Can you email me about 10:30? John
*************10/18/99 10:39:24 PM Eastern Daylight Time From: (Heidi Pertusio) To:
I am here now. H
*************10/18/99 10:40:31 PM Eastern Daylight Time From: Jwdooley In a message dated 10/18/99 6:48:17 PM Eastern Daylight Time, writes:
<< I just found out that we will be moving in November to a brand new 3-bedroom, 2-story townhouse. I am so excited! :-) >> Good for you!. Right downtown.. I don't have many stars visible - a little hazy. There is a pair to the west of the moon, the upper one farther to the west than the lower one. See those? John
*************10/18/99 10:46:02 PM Eastern Daylight Time From: (Heidi Pertusio)
We just checked and there is NOTHING within a reasonable distance from the moon (and we have a perfectly clear night). The moon is too bright. There is a very bright planet in the sky but it is not close enough to the moon to use as a reference. Heidi
*************10/18/99 10:49:42 PM Eastern Daylight Time From: Jwdooley
Did you see the pair to the west? To get the angle I had to separate the c-clamps by about 10 cm and look back only about 50 cm. (rough numbers - I don't want to bias you.) () * * Something like that with () being the moon John
*************10/18/99 10:54:21 PM Eastern Daylight Time From: (Heidi Pertusio)
I see them both. Which will be our reference?
*************10/18/99 10:57:09 PM Eastern Daylight Time From: Jwdooley
Let's measure both. We should agree on the difference between two angles (moon to low star and moon to high star.) That will be a good test of our accuracy. I'm off to take the measurements now. 10:57 here John
*************10/18/99 11:02:39 PM Eastern Daylight Time From: (Heidi Pertusio)
closer star: 0.174 other star: 0.220 difference: 0.46
*************10/18/99 11:07:09 PM Eastern Daylight Time From: Jwdooley
Measuring with the center of the moon on the center of the screw (It's about .6 cm wide) I get .168 for the near star .198 for the far star so my difference is .03 Thinking... John
*************Date: 10/18/99 11:08:29 PM Eastern Daylight Time From: Jwdooley
We're not good enough. Want to remeasure one time? John
*************10/18/99 11:09:23 PM Eastern Daylight Time From: (Heidi Pertusio)
I will measure again if you would like. Shouldn't we average the results of several measurements? :-) Heidi
*************10/18/99 11:11:04 PM Eastern Daylight Time From: Jwdooley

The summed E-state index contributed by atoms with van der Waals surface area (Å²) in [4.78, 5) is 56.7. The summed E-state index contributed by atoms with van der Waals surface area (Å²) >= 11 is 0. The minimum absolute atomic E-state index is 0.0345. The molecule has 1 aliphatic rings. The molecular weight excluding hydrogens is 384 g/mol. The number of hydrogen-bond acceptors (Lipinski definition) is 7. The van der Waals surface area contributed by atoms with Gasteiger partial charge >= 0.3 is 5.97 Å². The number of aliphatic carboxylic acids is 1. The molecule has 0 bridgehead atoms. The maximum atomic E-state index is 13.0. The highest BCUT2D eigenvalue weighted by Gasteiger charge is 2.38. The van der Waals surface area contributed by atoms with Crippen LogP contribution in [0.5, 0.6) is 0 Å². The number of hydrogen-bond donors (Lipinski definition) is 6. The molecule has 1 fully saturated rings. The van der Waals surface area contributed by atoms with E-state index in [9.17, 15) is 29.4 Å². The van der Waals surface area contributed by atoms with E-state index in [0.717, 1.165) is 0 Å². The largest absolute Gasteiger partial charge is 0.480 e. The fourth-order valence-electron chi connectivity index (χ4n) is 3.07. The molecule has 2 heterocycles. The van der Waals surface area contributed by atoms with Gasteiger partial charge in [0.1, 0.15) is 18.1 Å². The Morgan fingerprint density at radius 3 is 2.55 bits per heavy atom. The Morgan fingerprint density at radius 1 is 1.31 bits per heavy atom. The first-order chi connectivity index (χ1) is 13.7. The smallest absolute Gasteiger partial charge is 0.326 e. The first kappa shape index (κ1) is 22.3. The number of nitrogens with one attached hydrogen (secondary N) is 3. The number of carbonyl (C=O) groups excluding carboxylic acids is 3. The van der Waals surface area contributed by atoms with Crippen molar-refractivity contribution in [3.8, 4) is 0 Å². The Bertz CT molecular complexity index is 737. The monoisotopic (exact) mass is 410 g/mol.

Sounds good. I'll take two more at each star, still with the left pin in the middle of the moon. It's 11:11 as I go out. See you in a few minutes. John
*************10/18/99 11:15:38 PM Eastern Daylight Time From: (Heidi Pertusio) To:
measurement 2 closer: 0.182 other: 0.196 difference: 0.014
*************10/18/99 11:24:40 PM Eastern Daylight Time From: (Heidi Pertusio)
measurement 3 closer: 0.180 other: 0.206 difference: 0.026 average closer: 0.179 average other: 0.207 average difference: 0.028 The farther star is much fainter than the closer star and my measurements with the closer star are more consistent. If you want to use anything from tonight's measurements, I recommend using the average measurement using the closer star. Heidi
*************10/18/99 11:27:38 PM Eastern Daylight Time From: Jwdooley
closer .159 farther .186 difference .027 closer .159 farther .192 difference .033 Thinking John
*************10/18/99 11:30:58 PM Eastern Daylight Time From: Jwdooley
I think we have it. We agree within .005 on the second two measurements, and I'll cast out the first because we disagreed by more. Looks like a difference in angle of about .02 radians with yours bigger than mine. More thinking John
*************10/18/99 11:35:25 PM Eastern Daylight Time From: Jwdooley
Well, it looks like the moon is 1.5 x 10^5 miles away. Book says about 3 x 10 5 Not bad !! john
*************10/18/99 11:37:33 PM Eastern Daylight Time From: (Heidi Pertusio)
What now? Heidi
*************10/18/99 11:41:11 PM Eastern Daylight Time From: Jwdooley
I'm going to bed with a big smile. I'll package up our conversation for presentation to my class, and send you a copy if you want. I'll smile about my moon and you can smile about your *town house.* I can't believe it worked first try, and with stars so far from the moon. If a planet gets near on a clear night, maybe we can try again. The NASA grant folks want people to use their data base. I'll see if there is a way to tie our measurements to their data. I thought you might be able to use some observing or computer equipment. Think about what you might ask for. See ya! John
*************10/18/99 11:43:33 PM Eastern Daylight Time From: (Heidi Pertusio)
Good night, happy professor! Heidi PS. I'd love a copy of what you present to your students. Thanks!